Cross-country skiing tip: glide, don't walk

If you're looking for a smoother, better glide as you pursue mastery of those new cross-country skis, here's a tip from the Eastern Professional Ski Touring Instructors, courtesy of John Frado, who directs the Northfield Mountain (Mass.) Ski Touring Center.

Think of your foot and leg as a pendulum as you swing it forward. "Look for an extended leg to the rear and a straight leg coming forward," says Frado --just like that old pendulum of grandfather's clock. One common error of many newcomers is lifting the foot and placing it forward as in walking.

Frado notes a walking motion puts the skier in too upright a position, decreasing forward power and glide.

It's true that the diagonal stride (left leg and right arm go forward, then right leg and left arm) is the closest thing to walking or running on skis. But the thing that makes it skiing and not walking or running -- and, coincidentally , more fun and rewarding -- is the glide.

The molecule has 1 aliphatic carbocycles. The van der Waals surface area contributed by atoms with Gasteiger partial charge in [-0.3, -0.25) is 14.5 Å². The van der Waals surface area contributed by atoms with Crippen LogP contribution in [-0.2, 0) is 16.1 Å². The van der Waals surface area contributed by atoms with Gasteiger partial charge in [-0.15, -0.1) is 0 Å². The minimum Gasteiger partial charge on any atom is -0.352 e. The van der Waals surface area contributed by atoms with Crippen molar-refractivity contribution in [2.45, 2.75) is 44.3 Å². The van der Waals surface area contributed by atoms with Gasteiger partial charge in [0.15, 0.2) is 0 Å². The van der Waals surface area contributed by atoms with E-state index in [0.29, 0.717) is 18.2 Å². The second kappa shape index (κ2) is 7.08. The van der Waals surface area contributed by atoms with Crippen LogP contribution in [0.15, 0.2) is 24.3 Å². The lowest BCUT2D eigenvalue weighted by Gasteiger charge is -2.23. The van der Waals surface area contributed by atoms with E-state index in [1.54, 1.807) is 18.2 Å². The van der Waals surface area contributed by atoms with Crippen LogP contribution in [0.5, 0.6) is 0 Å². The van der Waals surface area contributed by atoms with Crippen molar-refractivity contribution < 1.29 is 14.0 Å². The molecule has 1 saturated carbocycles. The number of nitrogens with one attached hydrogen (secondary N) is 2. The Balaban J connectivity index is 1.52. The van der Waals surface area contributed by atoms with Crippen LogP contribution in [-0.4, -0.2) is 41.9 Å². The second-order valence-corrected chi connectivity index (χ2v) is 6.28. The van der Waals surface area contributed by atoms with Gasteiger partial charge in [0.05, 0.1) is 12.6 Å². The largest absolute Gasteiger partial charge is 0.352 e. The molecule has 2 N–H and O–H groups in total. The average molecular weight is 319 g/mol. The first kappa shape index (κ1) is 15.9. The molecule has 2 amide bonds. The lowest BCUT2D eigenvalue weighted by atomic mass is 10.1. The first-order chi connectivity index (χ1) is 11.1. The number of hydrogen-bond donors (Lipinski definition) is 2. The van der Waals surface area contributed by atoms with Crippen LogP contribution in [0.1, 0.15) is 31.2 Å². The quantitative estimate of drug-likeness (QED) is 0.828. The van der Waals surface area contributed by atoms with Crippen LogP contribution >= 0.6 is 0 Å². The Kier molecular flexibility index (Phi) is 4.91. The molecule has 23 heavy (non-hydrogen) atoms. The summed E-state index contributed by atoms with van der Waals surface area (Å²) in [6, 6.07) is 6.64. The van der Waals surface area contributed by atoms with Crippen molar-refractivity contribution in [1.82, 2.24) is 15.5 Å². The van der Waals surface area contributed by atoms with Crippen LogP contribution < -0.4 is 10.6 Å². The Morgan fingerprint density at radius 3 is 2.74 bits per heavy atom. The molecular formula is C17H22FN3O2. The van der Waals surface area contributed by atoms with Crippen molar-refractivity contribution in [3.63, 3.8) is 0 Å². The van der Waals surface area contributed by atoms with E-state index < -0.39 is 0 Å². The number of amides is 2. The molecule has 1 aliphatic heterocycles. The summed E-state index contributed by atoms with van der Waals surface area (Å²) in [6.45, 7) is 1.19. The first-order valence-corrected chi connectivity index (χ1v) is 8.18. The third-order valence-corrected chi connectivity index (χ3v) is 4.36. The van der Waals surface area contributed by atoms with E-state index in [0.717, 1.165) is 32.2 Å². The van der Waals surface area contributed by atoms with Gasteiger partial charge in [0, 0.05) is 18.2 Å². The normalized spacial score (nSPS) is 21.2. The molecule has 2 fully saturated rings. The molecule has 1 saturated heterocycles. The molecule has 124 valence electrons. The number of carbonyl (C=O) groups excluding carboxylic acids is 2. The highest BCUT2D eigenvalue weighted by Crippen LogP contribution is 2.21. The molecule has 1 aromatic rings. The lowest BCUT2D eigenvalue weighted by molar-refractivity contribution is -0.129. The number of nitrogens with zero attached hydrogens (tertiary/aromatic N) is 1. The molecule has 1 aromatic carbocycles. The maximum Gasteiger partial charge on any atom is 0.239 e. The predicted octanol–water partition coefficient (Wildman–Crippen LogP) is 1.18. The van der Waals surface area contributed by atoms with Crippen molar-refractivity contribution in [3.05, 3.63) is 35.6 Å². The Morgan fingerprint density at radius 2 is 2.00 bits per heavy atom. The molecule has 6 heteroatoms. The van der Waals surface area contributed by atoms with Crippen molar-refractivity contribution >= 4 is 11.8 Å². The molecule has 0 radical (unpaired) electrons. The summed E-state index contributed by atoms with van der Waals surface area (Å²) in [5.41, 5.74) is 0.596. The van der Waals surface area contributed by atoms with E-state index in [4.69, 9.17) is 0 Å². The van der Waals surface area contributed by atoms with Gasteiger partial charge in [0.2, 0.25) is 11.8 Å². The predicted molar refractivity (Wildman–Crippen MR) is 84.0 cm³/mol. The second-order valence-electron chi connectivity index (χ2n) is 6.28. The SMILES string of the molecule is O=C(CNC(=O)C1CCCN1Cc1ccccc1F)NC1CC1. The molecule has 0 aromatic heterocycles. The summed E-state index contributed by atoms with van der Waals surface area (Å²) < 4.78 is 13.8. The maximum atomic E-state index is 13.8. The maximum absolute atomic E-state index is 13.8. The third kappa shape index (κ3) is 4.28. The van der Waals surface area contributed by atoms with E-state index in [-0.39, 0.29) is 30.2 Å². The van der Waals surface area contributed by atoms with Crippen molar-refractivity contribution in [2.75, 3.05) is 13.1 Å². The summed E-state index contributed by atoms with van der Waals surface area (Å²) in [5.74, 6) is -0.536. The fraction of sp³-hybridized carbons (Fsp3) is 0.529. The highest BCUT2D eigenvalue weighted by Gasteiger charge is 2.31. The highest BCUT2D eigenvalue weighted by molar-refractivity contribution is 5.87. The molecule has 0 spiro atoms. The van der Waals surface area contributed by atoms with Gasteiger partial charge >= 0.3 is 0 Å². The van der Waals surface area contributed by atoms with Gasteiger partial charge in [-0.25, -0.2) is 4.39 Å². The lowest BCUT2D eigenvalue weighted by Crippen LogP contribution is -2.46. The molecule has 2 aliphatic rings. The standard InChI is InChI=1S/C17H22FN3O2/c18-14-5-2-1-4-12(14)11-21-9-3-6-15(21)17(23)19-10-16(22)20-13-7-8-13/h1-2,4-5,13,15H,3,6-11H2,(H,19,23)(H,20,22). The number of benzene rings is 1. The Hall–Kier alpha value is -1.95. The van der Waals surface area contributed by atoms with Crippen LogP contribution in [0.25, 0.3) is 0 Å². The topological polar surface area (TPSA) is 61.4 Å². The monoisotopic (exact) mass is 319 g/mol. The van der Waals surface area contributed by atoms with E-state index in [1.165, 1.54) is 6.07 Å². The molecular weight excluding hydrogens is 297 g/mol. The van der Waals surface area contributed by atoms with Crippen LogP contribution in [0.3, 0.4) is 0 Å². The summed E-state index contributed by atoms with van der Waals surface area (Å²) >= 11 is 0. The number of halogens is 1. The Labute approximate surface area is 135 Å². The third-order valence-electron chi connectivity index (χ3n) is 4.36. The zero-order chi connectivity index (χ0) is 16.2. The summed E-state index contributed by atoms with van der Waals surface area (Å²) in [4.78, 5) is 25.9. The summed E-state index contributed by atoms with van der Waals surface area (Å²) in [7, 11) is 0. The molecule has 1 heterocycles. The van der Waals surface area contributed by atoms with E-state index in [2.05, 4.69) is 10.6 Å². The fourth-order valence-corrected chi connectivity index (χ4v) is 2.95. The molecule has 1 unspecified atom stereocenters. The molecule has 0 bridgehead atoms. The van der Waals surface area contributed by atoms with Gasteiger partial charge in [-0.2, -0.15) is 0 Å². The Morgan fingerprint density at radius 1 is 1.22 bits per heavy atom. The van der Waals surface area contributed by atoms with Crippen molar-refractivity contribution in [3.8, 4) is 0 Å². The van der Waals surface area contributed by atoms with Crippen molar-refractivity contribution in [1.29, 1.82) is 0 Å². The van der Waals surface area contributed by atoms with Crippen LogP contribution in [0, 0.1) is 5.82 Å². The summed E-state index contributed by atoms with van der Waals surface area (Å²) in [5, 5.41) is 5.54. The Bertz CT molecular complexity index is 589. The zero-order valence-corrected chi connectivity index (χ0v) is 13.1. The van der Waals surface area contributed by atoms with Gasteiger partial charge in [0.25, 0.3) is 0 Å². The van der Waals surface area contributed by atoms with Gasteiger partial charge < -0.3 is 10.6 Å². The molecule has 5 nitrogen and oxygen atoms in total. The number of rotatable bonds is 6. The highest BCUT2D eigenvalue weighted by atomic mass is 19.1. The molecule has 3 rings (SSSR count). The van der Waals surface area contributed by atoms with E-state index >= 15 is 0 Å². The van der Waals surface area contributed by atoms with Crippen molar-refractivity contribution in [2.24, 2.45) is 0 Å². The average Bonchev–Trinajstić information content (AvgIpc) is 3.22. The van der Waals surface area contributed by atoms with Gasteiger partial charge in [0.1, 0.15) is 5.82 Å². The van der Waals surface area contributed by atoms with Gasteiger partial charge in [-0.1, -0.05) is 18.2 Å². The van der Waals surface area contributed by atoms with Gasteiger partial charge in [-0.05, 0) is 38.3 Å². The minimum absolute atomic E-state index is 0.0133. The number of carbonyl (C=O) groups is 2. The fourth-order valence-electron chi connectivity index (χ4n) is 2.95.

Getting the legs to work like pendulumns will improve kick and glide. Balance, even if a bit shaky at first, should become steadier with practice. But remember, Frado says, the telltale sign that the foot is being lifted is "the well-bent knee. "

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